View PostBeckys_Mom, on 21 January 2013 - 03:33 PM, said:

If the patients and their families gave consent, then at least as the patients are dying anyway, they can go out with dignity.. BUT  as they are not told nor are their families made aware of what these doctors are doing ( Withdrawing meds ) then it does seem rather cruel...

I understand that side, but that also makes you question why we don't have euthanasia in the UK, cause that will cause the person to suffer less and is the same thing really.

But no consent was given in this case and many others.

View PostBeckys_Mom, on 21 January 2013 - 03:36 PM, said:

That sounds so cruel to do that to anyone.. They made the mistake in the first place that lead to her death in the end.. Did anyone ( family members ) do anything about this ?

Yeah, they got a lawyer who started an investigation which led to them seeing the signed file that said to go a head with this etc. But then the lawyer said the lawsuit against them was rejected.. He told them he wouldn't do anything further. They have also tried contacting MP's etc to get support. Not much has been done by anyone they contacted. They are still trying, but it seems like it's being blocked by people.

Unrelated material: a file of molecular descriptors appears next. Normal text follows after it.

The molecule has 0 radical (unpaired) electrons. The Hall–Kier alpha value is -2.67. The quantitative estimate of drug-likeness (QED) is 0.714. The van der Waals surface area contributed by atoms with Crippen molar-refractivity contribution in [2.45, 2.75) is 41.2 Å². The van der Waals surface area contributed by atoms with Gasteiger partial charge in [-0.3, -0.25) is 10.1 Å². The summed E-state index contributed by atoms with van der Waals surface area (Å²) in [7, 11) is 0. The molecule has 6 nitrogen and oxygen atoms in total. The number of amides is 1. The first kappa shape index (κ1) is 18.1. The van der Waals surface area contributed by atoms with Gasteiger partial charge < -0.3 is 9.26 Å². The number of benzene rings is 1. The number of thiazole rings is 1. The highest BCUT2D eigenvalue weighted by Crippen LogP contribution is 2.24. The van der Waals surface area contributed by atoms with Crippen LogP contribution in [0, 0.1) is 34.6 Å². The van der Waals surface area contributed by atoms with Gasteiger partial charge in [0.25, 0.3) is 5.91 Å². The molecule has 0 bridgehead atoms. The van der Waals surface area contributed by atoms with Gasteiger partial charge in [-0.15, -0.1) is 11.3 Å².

View PostBeckys_Mom, on 21 January 2013 - 04:01 PM, said:

That's what I was thinking about..Surely if no one was consented  ( including family members of the dying ) then there would be lawsuits to follow?  Or is there some legal loophole they have found to block this?

I don't think much of the NHS........ I had my last two children with the NHS, and BOTH times they put me on a 9 month waiting list   lol :P

That's what you would expect but this goes pretty high up according to the articles I've read. Seems to be some loophole they have.

Haha, a friend of mine is a nurse so I understand the pressure she goes through and how hard it is, but the NHS really does annoy me.

View PostAsteroidX, on 21 January 2013 - 03:41 PM, said:

I would call this the downside of a NHS. To keep costs down corners are cut. Its a problem that needs to be addressed. Health Care should be equal for everyone. It shouldnt just be the ultra rich that get the best healthcare.

I dont know how things work but in America that would be a lawsuit.

Seems like someone higher up cares more about numbers than people to be honest.  That part isn't shocking really.